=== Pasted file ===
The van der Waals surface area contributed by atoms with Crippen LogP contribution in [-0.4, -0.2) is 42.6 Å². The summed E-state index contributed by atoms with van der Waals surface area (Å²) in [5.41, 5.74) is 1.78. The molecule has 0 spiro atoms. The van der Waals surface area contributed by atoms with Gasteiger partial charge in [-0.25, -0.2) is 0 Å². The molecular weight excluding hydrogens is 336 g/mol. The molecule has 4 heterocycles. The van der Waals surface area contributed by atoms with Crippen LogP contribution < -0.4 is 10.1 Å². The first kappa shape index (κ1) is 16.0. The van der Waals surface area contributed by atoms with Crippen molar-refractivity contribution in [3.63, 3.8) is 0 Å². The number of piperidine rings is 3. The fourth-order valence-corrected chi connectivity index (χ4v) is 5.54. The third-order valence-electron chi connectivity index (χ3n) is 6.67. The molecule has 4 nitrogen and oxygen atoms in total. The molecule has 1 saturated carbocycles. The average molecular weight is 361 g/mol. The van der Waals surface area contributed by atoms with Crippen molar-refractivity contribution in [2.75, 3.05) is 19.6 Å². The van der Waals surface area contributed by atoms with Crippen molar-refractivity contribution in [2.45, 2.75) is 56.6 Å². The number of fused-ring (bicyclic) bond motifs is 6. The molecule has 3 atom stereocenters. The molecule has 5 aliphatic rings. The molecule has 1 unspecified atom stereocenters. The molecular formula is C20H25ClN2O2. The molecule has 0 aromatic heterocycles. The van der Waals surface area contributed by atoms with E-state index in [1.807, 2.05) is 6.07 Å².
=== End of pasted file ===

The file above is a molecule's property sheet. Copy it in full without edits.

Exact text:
The van der Waals surface area contributed by atoms with Crippen LogP contribution in [-0.4, -0.2) is 42.6 Å². The summed E-state index contributed by atoms with van der Waals surface area (Å²) in [5.41, 5.74) is 1.78. The molecule has 0 spiro atoms. The van der Waals surface area contributed by atoms with Gasteiger partial charge in [-0.25, -0.2) is 0 Å². The molecular weight excluding hydrogens is 336 g/mol. The molecule has 4 heterocycles. The van der Waals surface area contributed by atoms with Crippen LogP contribution < -0.4 is 10.1 Å². The first kappa shape index (κ1) is 16.0. The van der Waals surface area contributed by atoms with Crippen molar-refractivity contribution in [3.63, 3.8) is 0 Å². The number of piperidine rings is 3. The fourth-order valence-corrected chi connectivity index (χ4v) is 5.54. The third-order valence-electron chi connectivity index (χ3n) is 6.67. The molecule has 4 nitrogen and oxygen atoms in total. The molecule has 1 saturated carbocycles. The average molecular weight is 361 g/mol. The van der Waals surface area contributed by atoms with Crippen molar-refractivity contribution in [2.75, 3.05) is 19.6 Å². The van der Waals surface area contributed by atoms with Crippen molar-refractivity contribution in [2.45, 2.75) is 56.6 Å². The number of fused-ring (bicyclic) bond motifs is 6. The molecule has 3 atom stereocenters. The molecule has 5 aliphatic rings. The molecule has 1 unspecified atom stereocenters. The molecular formula is C20H25ClN2O2. The molecule has 0 aromatic heterocycles. The van der Waals surface area contributed by atoms with E-state index in [1.807, 2.05) is 6.07 Å².